The S&P 500 fell a tiny bit on Wednesday, with Microsoft and other technology stocks making modest gains but not quite offsetting losses in energy shares after oil prices dropped more than 2 percent.

It was the index’s fourth straight negative session, the first such streak since March, underscoring uncertainty as the Senate attempts to reconcile their version of a tax-cut bill with that of the House of Representatives.

The Senate bill passed on Saturday included a last-minute change to retain the corporate alternative minimum tax, or AMT, which had initially been removed. Including the AMT could negate parts of the bill seen as beneficial to tech companies and other corporations.

Shares of Microsoft, Facebook and Google-parent Alphabet rose more than 1 percent as the technology sector recovered from a recent selloff. Meanwhile, crude prices hit two-year lows after a surprise rise in domestic inventories of refined products. This brought up the concern that maybe demand is falling. flagging. Schlumberger, Exxon and Chevron fell between 0.6 percent and 2.17 percent.

Fueled by strong earnings growth and optimism that corporate taxes will be reduced soon, the S&P 500 is up 17 percent in 2017. At the same time, the index is trading at 18.4 times expected earnings, the multiple’s highest level since 2002, according to Thomson Reuters Datastream. However, the thinking is that a decline in the corporate tax will increase corporate earnings and thereby result in sustainable stock gains.

Home Depot fell 1.12 percent after the home improvement retailer announced a $15 billion share repurchase plan. H&R Block rose 10.27 percent after the tax preparation service provider reported better-than-expected revenues.

Approximately 6.3 billion shares changed hands on the major domestic equity exchanges, a number that was just below the 6.6 billion share daily average over the past 20 trading days, according to Thomson Reuters data.

Labor Costs Fall

Unit labor costs fell in both the second and third quarters of this year, pointing to very benign inflation pressures in the near term even as the labor market is close to full employment.

According to Wednesday’s report by the Labor Department, unit labor costs, the price of labor per single unit of output, fell at a 0.2 percent annualized rate in the last quarter instead of rising at a 0.5 percent pace as reported last month.

That followed a 1.2 percent rate of decline in the second quarter, which was previously reported as a 0.3 percent pace of increase. It was the first time since 2014 that unit labor costs recorded two straight quarterly declines.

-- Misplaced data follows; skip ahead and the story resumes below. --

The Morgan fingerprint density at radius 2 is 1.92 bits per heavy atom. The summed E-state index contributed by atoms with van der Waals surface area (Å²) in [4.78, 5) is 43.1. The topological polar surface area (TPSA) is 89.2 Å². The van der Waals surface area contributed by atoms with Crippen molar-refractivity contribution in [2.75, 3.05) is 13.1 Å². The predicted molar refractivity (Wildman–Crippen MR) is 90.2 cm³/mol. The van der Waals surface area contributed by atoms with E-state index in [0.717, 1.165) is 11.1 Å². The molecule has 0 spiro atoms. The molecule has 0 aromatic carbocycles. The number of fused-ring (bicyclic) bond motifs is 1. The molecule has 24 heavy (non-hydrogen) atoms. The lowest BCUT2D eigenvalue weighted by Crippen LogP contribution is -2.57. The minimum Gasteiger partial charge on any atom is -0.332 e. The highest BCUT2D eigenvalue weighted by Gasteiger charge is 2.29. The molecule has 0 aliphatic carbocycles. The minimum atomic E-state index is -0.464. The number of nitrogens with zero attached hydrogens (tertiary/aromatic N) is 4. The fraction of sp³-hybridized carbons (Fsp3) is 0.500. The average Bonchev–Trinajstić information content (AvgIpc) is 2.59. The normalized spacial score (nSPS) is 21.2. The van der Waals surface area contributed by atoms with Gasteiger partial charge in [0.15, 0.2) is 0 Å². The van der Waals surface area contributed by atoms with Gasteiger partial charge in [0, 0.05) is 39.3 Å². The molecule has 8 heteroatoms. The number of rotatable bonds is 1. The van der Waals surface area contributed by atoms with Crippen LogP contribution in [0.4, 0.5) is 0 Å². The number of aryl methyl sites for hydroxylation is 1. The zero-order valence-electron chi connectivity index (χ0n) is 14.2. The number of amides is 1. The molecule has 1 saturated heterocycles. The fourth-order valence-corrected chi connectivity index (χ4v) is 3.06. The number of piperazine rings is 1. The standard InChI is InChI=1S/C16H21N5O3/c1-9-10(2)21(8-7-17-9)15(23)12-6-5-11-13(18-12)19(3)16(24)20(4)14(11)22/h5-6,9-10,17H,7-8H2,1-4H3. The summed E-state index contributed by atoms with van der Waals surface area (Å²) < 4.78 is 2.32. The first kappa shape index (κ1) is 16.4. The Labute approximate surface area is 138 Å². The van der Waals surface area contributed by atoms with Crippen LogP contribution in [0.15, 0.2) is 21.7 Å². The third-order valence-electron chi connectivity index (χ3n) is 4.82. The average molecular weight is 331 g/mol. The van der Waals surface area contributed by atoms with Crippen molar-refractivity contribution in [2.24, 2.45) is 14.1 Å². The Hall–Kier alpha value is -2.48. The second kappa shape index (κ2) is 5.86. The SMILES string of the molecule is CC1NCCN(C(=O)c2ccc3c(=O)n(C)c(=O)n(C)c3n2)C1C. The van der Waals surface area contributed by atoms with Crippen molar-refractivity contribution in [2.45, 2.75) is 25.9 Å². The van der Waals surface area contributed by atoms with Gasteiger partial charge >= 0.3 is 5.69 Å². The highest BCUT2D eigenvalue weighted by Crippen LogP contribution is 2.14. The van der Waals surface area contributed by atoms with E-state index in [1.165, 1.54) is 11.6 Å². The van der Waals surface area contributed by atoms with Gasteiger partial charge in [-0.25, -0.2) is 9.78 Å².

The downward revisions would suggest that inflation could struggle to rise toward the Fed’s 2 percent target. The Fed’s preferred inflation measure is currently at 1.4 percent and has been below the Fed’s target for nearly 5-1/2 years.

Other data on Wednesday indicated private-sector employment increasing at a solid clip during November, with the manufacturing sector adding the most jobs in at least 15 years.

The signs of soft wage growth and tightening labor market conditions could further intensify inflation debate at the Federal Reserve’s policy meeting next week.

Compared to the third quarter of 2016, unit labor costs declined at a 0.7 percent rate. The increase in average hourly compensation was revised to down to a 2.7 percent rate from the previously reported 3.5 percent rate in the third quarter.

Separately, the ADP National Employment Report showed private employers added 190,000 jobs last month, though this was down from 235,000 jobs in October. The report is jointly developed with Moody’s Analytics.

Services-sector employment gains led the advance, with the largest increase coming in education and health services at 54,000, followed by professional and business services at 47,000. Manufacturing payrolls increased by 40,000 jobs, the most in the ADP series history dating back more than 15 years, while construction shed 4,000.

“The job market is red hot, with broad-based job gains across industries and company sizes. The only soft spots are in industries being disrupted by technology, brick-and-mortar retailing being the best example,” Mark Zandi, chief economist of Moody’s Analytics, said in a statement. “There is a mounting threat that the job market will overheat next year.”

The ADP figures come ahead of the Labor Department’s more comprehensive non-farm payrolls report on Friday, which includes both public- and private-sector employment.